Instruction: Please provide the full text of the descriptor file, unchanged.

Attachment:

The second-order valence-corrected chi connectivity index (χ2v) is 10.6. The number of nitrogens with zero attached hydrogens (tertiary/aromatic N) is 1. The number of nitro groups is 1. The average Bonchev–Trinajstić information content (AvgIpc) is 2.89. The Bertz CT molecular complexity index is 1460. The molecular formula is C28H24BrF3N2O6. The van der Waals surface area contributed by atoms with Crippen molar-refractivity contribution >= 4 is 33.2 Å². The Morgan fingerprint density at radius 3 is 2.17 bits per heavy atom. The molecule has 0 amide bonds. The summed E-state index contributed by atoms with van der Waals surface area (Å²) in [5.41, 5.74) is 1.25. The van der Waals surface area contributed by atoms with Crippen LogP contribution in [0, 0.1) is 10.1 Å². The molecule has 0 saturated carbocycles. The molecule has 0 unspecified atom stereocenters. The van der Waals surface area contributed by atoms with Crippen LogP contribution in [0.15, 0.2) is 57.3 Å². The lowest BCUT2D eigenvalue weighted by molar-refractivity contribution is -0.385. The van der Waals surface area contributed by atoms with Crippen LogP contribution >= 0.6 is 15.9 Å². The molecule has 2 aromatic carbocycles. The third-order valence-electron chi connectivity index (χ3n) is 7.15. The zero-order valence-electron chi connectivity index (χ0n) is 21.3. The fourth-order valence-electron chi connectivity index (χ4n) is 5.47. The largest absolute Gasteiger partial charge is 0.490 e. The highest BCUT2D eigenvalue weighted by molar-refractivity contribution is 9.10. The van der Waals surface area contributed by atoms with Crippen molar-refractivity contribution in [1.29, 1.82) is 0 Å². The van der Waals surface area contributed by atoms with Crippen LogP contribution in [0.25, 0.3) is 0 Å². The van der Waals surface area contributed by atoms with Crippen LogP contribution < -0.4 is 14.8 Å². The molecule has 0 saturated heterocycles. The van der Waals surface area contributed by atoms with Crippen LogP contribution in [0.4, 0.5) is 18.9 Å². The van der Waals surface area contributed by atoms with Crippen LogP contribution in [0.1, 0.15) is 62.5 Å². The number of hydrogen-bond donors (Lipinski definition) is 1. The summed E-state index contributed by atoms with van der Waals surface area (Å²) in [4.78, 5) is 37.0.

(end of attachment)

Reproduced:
The second-order valence-corrected chi connectivity index (χ2v) is 10.6. The number of nitrogens with zero attached hydrogens (tertiary/aromatic N) is 1. The number of nitro groups is 1. The average Bonchev–Trinajstić information content (AvgIpc) is 2.89. The Bertz CT molecular complexity index is 1460. The molecular formula is C28H24BrF3N2O6. The van der Waals surface area contributed by atoms with Crippen molar-refractivity contribution >= 4 is 33.2 Å². The Morgan fingerprint density at radius 3 is 2.17 bits per heavy atom. The molecule has 0 amide bonds. The summed E-state index contributed by atoms with van der Waals surface area (Å²) in [5.41, 5.74) is 1.25. The van der Waals surface area contributed by atoms with Crippen LogP contribution in [0, 0.1) is 10.1 Å². The molecule has 0 saturated carbocycles. The molecule has 0 unspecified atom stereocenters. The van der Waals surface area contributed by atoms with Crippen LogP contribution in [0.15, 0.2) is 57.3 Å². The lowest BCUT2D eigenvalue weighted by molar-refractivity contribution is -0.385. The van der Waals surface area contributed by atoms with Crippen LogP contribution >= 0.6 is 15.9 Å². The molecule has 2 aromatic carbocycles. The third-order valence-electron chi connectivity index (χ3n) is 7.15. The zero-order valence-electron chi connectivity index (χ0n) is 21.3. The fourth-order valence-electron chi connectivity index (χ4n) is 5.47. The largest absolute Gasteiger partial charge is 0.490 e. The highest BCUT2D eigenvalue weighted by molar-refractivity contribution is 9.10. The van der Waals surface area contributed by atoms with Crippen molar-refractivity contribution in [1.29, 1.82) is 0 Å². The van der Waals surface area contributed by atoms with Crippen LogP contribution in [0.25, 0.3) is 0 Å². The van der Waals surface area contributed by atoms with Crippen LogP contribution < -0.4 is 14.8 Å². The molecule has 0 saturated heterocycles. The van der Waals surface area contributed by atoms with Crippen LogP contribution in [0.4, 0.5) is 18.9 Å². The van der Waals surface area contributed by atoms with Crippen LogP contribution in [0.1, 0.15) is 62.5 Å². The number of hydrogen-bond donors (Lipinski definition) is 1. The summed E-state index contributed by atoms with van der Waals surface area (Å²) in [4.78, 5) is 37.0.